Written by By Kate Mara, Dhanya Shah and Robert Ballard, CNN
Stephen Sondheim is immortalized in Hollywood movies and as a member of the Kennedy Center Honors’ list of honorees. But the iconic composer wasn’t always treated as a legend. When he was a boy growing up in Queens, N.Y., his stage presence wasn’t as intimidating as the audience might believe. Instead, his teacher, Prof. Mary Ott (better known as Melvyn), suggested he play an elaborate one-act comedy for a class project on George Bernard Shaw.
In reality, it was just a chess game, one that Sondheim failed to win. Yet Ott took him under her wing, preparing him for a career in the theater. And for three years, she became his acting coach, rehearsing him on miming in public in case he did get a part. Sondheim was ultimately cut from the project and made a name for himself as an author.
In the documentary, “Stephen Sondheim: The Essential Musical Dramatist Who Taught Us to Hear,” directed by Kate Mara and Dhanya Shah, we learn this painful detail and much more about the artist behind “West Side Story,” “Merrily We Roll Along,” “The People in the Picture” and countless other works.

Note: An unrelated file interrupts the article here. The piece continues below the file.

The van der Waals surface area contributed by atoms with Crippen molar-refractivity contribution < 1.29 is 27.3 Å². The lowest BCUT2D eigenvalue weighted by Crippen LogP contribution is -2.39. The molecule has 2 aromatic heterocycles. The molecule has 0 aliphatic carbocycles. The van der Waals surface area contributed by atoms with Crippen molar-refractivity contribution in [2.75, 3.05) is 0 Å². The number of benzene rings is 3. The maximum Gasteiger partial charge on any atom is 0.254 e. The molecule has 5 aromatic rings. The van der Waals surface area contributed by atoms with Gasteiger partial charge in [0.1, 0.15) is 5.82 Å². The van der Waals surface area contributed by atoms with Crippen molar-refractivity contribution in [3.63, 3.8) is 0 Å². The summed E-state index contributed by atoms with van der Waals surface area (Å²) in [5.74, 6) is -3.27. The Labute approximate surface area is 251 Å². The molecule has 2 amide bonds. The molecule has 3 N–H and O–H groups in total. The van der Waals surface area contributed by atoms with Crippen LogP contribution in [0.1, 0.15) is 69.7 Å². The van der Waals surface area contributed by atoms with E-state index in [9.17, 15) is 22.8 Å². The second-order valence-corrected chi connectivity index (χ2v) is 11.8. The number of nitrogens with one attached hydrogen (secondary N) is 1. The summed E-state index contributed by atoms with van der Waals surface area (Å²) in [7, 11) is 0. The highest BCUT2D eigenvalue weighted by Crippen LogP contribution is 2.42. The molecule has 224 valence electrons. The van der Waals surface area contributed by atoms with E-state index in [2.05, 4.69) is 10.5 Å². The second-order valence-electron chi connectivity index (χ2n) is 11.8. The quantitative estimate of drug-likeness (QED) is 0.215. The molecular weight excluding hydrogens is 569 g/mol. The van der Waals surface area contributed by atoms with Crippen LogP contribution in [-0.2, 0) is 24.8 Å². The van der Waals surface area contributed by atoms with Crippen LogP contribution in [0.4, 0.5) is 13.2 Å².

An interview with Sondheim’s sister in the film follows, highlighting the affection between the siblings. Mary Sondheim recalls their differences as girls. She recalled how she was “a beautiful, confident, modern girl — all the things that Stephen was not.” Then, she laughed as she added that “he was always the underdog. It was Stephen’s turn to be first.”
An audio recording of the author sits for a Q&A between “Stephen Sondheim: The Essential Musical Dramatist Who Taught Us to Hear” directors Kate Mara and Dhanya Shah. Credit: Ryan Stone for CNN
” Stephen Sondheim: The Essential Musical Dramatist Who Taught Us to Hear” will have its world premiere at DOC NYC, on Friday, September 14. CNN Films’ network of partners across North America will show the film as part of the festival’s DOCNYC series, a digital event that brings together the world’s best documentary film series in one place.
In this 30-minute TV special, HuffPost’s Jeremy Lott presents a must-see intro to this must-see documentary.